International symposium tackles economic impact of COVID-19

International economists, mathematicians and epidemiologists are tackling some of the most perplexing and troubling economic questions of the pandemic in an upcoming symposium co-organized by a McMaster researcher.

International economists, mathematicians and epidemiologists are tackling some of the most perplexing and troubling economic questions of the pandemic in an upcoming symposium co-organized by a McMaster researcher and expert of financial mathematics.

The Symposium on Systemic Recovery , which takes place April 26 and 27, is run by the Fields Institute for Research of Mathematical Sciences, an international centre for mathematical research activity based at the University of Toronto, and involving researchers from all over the world.

Leading experts will analyze and consider lessons learned from the pandemic; how economies will reopen as vaccines are distributed widely; and how various countries managed the outbreak very differently, with some sacrificing lives to save the economy, and others focusing on strict lockdown and public health measures, at the cost of the economy.

“It seems clear that COVID-19 was more than just a pandemic, but rather a combination of several crises, what some researchers are calling a syndemic, or a synergy of epidemics. It was also very unequal across different countries, and we want to understand why,” says Matheus Grasselli, chair of McMaster’s department of mathematics and statistics and co-organizer of the symposium.

“On the other hand, a shock of this magnitude is an opportunity for an economic and social renaissance, rather than simply going back to normal, and the symposium will try to define what this renaissance might look like,” he says.

In the lead up to the symposium, dozens of graduate students and post-doctoral fellows are participating in a problem-solving workshop which focuses on four key problems proposed by the Organisation for Economic Co-operation and Development (OECD), the Bank of Canada, the Canadian Securities Transition Office (CSTO) and the federal Ministry of Finance.

Students are analyzing reams of data on issues related to how various countries fared during the pandemic. They are also assessing how we prepare for the next unknown crisis, possibly related to climate change or natural disaster; government stimulus and money flow from country to country; or issues related to Canadian business bankruptcy rates, which have confounded experts.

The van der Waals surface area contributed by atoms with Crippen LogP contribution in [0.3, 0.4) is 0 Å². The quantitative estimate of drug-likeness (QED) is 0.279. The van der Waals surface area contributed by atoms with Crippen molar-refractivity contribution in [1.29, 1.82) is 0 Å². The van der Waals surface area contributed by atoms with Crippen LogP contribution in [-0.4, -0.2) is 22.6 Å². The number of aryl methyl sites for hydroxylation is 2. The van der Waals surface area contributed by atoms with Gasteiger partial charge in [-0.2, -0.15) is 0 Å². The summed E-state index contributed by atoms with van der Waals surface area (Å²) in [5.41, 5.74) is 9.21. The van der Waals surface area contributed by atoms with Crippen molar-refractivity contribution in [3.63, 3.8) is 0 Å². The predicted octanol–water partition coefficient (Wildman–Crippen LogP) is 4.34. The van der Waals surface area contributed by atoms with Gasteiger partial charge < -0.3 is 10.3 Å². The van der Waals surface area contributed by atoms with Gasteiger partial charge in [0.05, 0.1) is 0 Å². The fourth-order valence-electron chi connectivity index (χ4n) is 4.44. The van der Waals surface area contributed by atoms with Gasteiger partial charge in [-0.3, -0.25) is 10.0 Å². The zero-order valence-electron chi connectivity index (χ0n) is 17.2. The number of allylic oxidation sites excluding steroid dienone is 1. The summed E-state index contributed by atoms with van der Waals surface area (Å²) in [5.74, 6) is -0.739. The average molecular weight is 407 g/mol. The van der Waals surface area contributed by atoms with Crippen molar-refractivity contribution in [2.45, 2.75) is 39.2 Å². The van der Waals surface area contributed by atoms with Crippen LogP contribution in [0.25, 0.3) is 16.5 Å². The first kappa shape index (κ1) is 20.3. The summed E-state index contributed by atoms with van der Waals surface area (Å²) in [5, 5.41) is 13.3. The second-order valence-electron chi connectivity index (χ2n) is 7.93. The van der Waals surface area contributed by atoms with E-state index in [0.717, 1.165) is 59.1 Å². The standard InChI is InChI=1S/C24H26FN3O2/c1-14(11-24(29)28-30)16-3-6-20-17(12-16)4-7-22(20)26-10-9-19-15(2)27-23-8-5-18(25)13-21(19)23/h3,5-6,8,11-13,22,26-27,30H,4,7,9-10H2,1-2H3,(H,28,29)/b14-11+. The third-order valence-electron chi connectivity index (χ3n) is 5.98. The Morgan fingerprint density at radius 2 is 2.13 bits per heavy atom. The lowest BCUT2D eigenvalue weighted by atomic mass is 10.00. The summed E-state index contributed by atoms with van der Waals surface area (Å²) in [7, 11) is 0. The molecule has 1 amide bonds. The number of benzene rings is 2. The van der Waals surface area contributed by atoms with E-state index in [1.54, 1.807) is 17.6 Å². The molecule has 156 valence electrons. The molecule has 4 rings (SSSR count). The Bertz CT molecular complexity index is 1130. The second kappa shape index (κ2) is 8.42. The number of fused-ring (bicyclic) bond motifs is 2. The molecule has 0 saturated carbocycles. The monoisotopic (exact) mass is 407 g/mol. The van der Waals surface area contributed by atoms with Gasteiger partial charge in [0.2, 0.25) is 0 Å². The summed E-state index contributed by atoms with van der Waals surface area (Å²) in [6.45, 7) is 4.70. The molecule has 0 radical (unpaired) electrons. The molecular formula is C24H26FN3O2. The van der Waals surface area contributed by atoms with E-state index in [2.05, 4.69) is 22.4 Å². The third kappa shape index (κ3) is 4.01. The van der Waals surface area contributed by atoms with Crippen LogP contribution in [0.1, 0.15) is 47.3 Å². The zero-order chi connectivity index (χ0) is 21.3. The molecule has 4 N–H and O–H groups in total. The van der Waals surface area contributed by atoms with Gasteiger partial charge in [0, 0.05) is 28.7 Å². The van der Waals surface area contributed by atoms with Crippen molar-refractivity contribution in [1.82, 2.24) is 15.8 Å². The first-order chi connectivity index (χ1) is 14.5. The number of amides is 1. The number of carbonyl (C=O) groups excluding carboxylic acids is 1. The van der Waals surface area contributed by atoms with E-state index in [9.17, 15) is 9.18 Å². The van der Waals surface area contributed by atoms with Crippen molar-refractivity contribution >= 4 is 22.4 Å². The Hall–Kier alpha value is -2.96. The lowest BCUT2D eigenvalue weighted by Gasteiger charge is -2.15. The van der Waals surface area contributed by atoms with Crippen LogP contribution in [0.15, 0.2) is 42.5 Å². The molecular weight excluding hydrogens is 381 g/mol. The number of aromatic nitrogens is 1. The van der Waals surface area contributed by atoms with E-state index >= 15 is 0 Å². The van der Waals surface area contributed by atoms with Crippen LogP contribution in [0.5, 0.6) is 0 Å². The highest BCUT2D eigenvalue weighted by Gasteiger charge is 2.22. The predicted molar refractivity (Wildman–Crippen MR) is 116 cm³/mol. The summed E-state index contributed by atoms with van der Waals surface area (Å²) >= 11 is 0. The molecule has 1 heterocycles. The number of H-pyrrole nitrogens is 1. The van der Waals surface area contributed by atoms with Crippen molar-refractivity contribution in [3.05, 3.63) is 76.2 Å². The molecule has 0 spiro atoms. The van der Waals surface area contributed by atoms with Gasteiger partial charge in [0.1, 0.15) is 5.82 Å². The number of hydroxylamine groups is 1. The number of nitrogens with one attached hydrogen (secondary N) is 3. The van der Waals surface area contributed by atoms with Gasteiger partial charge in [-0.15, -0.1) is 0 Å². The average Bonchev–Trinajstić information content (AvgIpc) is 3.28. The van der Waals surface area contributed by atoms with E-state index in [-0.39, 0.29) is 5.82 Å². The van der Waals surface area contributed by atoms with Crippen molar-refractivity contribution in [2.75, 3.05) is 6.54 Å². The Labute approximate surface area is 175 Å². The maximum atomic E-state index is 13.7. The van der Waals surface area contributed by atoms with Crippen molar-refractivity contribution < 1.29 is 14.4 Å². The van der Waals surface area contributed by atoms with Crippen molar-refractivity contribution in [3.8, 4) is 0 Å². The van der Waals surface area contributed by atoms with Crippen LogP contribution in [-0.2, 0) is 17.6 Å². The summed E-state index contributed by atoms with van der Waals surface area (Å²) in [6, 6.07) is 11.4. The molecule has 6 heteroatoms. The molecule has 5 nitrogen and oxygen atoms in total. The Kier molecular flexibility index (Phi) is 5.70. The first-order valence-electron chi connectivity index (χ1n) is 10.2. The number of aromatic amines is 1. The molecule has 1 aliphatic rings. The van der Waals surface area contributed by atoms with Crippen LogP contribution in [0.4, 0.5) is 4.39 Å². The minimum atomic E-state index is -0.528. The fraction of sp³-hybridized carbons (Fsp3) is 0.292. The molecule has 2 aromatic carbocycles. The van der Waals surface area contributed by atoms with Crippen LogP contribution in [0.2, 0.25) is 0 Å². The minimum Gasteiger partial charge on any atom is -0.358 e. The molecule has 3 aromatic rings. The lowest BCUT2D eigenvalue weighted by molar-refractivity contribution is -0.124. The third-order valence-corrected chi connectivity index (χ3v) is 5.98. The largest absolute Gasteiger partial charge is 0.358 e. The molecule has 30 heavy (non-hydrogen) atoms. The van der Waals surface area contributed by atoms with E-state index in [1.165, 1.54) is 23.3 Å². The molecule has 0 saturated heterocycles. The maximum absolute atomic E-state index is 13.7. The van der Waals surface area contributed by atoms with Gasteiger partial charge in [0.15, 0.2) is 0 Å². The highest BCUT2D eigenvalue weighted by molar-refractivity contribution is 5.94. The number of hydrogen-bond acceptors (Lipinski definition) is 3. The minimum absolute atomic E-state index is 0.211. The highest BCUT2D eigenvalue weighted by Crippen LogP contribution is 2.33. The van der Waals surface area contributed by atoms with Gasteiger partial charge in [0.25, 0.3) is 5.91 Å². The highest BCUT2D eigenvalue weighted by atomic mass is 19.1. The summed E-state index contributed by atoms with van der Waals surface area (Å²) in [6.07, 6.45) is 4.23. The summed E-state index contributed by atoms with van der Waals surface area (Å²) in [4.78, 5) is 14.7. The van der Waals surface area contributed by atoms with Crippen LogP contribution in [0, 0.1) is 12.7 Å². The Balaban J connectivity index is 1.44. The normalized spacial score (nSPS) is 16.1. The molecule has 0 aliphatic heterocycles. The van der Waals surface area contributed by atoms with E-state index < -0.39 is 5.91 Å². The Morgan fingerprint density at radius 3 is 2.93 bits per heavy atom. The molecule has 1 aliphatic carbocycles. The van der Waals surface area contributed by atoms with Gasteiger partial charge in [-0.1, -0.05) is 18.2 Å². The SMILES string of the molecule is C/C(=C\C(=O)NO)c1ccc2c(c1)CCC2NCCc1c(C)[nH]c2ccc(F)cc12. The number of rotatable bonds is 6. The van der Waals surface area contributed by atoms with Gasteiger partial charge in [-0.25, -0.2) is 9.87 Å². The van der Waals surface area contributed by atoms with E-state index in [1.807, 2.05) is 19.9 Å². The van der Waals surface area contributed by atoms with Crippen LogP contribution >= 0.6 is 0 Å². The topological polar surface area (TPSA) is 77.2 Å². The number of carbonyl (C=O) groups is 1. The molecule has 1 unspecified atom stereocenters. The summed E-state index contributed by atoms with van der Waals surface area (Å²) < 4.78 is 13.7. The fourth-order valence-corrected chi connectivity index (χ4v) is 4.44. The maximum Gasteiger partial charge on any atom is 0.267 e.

“Traditional economics measures, typically reported monthly or even quarterly, can’t respond quickly enough to the kinds of rapid changes we have been seeing in the time of the pandemic, and sometimes give misleading information. Business insolvencies in Canada dropped in 2020 while the economy contracted, contradicting our anecdotal experience,” explains Tom Hurd, a professor of mathematics at McMaster.

One project in the workshop aims to construct a non-traditional index that monitors business activity in different regions of Canada in real time, based on diverse kinds of data derived from a large number of corporate websites. A tool like this would immediately respond to effects such as a change in COVID-19 lockdown policy, he explains.

During the symposium, the graduate students and postdocs will also have the opportunity to present their findings to some of the world’s leading economic experts.  Weijie Pang, a postdoctoral fellow in the department of mathematics and statistics is working on the problem proposed by the CTSO on issues of economic sustainability.

“Although mainstream thinking suggests that the economy always returns to an equilibrium, there is concern that for countries like Canada, the policy responses to COVID-19, coupled with trade deficits, and financial flows from much bigger economies like the United States can push our economy away from equilibrium and into unsustainability, for example leading to another housing bubble or an inflation crisis,” she says.

The program will be capped off with a high-profile panel discussion hosted by the OECD on April 28, featuring former Governor of the Bank of Canada and the Bank of England Mark Carney and economist and New York Times columnist Paul Krugman.

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